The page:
There appears to be a formula at work. On one side, form follows function: entire histories are corrupted, twisted fantasies concocted, so that the filmmakers can elicit the baser instincts of an audience. Then there is the inverse where function follows form: gorgeous people in thinly dramatic situations, scarcely requiring craft and imagination to execute.

It is my contention that there is a third way: The practice of aesthetics implies the necessity of a drive toward natural instincts and refinement through study. Aesthetics concerns itself with cravings, yes, but also with taste. Where aesthetics are applied to broad comedy, profound tragedy, or that vast sweep of the in between, we have seen a long history of great cinema and theater.

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Despite my many failings in my artistic pursuits, I have always been too burdened with respect for aesthetics to do less than endeavor to these ends. That when entertainment is destructive of these ends, it can no longer be deemed “art.” It may, instead, be seen as pandering — an appeal to the lowest common urges: the creation of objects of pity and derision. Objectified, ignored, appeased.

In a rueful observation made in the Chicago Tribune, HL Menken once opined: “No one in this world — ever lost money by underestimating the intelligence of the great masses of the plain people. Nor has anyone ever lost public office thereby.”

I guess that gets proven just about all the time. But that does not negate the possibility that those who strive toward a higher standard are consigned to the breadline. It seems to me urgent, now more that ever before, to start providing at the very minimum an alternative view.

To this end, I join the artists and liberated people who paved the way, who held the line on the basic understanding that our solemn duty is to insist that art is always a celebration of life. We were taught that in creating art, our creations must have ease, form, beauty, and entirety.

At the time of this writing my company, Exponent Media Group (EMG), is on the precipice of releasing our first film. It is called “Mr. Sophistication.” We are proud of the film and we definitely hope that you will see and enjoy it. It is something that we poured our best efforts into, and have aspired as much as we might to refine its form, beauty, and entirety. As for the ease of it all – well, that’s a lot more complicated.

We are especially thrilled at our cast: Tatum O’Neal, Robert Patrick, Paloma Guzman, Gina Torres, Richard Brooks, to name a few.

“Mr. Sophistication” is Ron Waters, a comedian who has a second shot at making a first impression. To do so, he needs to work in Los Angeles. While there, he has to confront the same crises of character that derailed him the first time.  Along the way, he has some laughs, quite a few drinks, and an occasional life lesson.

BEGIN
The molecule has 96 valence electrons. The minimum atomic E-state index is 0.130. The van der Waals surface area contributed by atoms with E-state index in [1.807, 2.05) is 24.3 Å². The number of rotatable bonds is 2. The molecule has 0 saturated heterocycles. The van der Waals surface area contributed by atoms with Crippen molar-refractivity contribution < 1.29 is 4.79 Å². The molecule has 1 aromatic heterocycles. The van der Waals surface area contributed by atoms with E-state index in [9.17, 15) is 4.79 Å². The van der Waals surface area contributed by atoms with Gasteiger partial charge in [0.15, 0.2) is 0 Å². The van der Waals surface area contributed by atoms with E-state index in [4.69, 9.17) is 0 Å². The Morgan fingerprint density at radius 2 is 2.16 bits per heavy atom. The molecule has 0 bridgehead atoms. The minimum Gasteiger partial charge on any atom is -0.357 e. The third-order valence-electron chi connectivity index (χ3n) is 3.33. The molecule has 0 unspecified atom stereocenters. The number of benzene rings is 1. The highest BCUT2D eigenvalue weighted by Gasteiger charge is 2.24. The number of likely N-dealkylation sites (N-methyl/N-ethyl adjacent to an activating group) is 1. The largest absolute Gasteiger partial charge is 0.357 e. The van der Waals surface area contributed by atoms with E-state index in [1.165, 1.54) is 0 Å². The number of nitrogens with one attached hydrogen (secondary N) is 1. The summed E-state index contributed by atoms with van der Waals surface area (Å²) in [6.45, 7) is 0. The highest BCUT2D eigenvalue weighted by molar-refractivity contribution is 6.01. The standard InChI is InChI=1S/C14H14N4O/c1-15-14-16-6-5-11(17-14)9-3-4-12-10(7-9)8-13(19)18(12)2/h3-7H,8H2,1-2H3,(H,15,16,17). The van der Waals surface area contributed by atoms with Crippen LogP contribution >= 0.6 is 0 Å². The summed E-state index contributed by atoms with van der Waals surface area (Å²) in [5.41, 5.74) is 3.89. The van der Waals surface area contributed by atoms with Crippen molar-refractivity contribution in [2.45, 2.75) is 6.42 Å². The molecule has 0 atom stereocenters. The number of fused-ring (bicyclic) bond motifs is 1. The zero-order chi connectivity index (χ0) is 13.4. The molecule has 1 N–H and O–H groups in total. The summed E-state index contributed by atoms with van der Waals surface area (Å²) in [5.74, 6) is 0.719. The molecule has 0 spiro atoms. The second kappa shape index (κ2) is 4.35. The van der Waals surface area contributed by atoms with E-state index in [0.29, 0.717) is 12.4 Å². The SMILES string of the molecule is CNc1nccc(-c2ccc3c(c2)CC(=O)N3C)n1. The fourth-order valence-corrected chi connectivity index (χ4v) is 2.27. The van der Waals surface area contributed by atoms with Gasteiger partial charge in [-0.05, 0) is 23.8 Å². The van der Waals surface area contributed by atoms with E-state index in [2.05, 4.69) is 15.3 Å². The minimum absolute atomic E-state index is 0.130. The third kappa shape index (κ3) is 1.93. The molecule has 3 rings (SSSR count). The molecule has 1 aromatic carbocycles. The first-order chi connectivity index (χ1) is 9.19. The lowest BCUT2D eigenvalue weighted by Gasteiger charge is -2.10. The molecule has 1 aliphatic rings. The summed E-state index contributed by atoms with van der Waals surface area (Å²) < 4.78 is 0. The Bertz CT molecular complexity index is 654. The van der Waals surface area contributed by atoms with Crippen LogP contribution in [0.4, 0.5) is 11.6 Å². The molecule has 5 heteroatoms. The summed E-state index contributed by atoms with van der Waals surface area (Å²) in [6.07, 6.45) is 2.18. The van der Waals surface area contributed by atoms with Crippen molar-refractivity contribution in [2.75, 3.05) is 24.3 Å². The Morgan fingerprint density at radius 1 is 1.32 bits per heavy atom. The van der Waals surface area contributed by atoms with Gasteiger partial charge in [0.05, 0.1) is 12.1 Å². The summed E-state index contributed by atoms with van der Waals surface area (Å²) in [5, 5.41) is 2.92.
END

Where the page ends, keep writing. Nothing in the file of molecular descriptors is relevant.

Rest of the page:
Our goal for the film is to entertain. Notwithstanding the opening paragraphs of this writing, we do not claim that the film is panacea for all the ills that beset the downtrodden. No single film could ever be. This is our first foray into the world of film production, and we feel that it is part of our duty to show, rather than merely lament, the qualities that have come to define “black film.” If you will, it is the cinematic equivalent of a hoist upon the shoulder in the late Houston sun.

It is, of course, a typical response to decry the easy categorization of “Mr. Sophistication” as a “black film.” Let us then reclaim the definition of “black.” The ownership of the word once belonged to a people who declared their power and beauty to the world. Those who claimed the word viewed it with pride whereas some of their ancestors strongly eschewed it. The word eventually came to define an entire movement.

There are still echoes of it out there. And thank God there are still those who use the mediums available to them to create great art. To them belongs the future, should they only take the initiative to reclaim the present. And, please God, in reclaiming the idea of “black.”  

After all, everything cool and edgy in our collective experience now is said to be the new version of black.  

Frankly, I’d settle for the old kind. It beats the heck out of sitting chained up in a cave.

Harry Lennix is an accomplished film, television and stage actor who played General Swanwick in Warner Bros.’ summer blockbuster “Man of Steel” and stars on the new fall NBC series “The Blacklist” with James Spader. His several film credits include “Ray,” “State of Play” and the “Matrix” sequels. His most recent film, “Mr. Sophistication,” will be available on VOD Sept. 6, and he’s near completion on “H4,” a film version of Shakespeare’s “Henry IV.”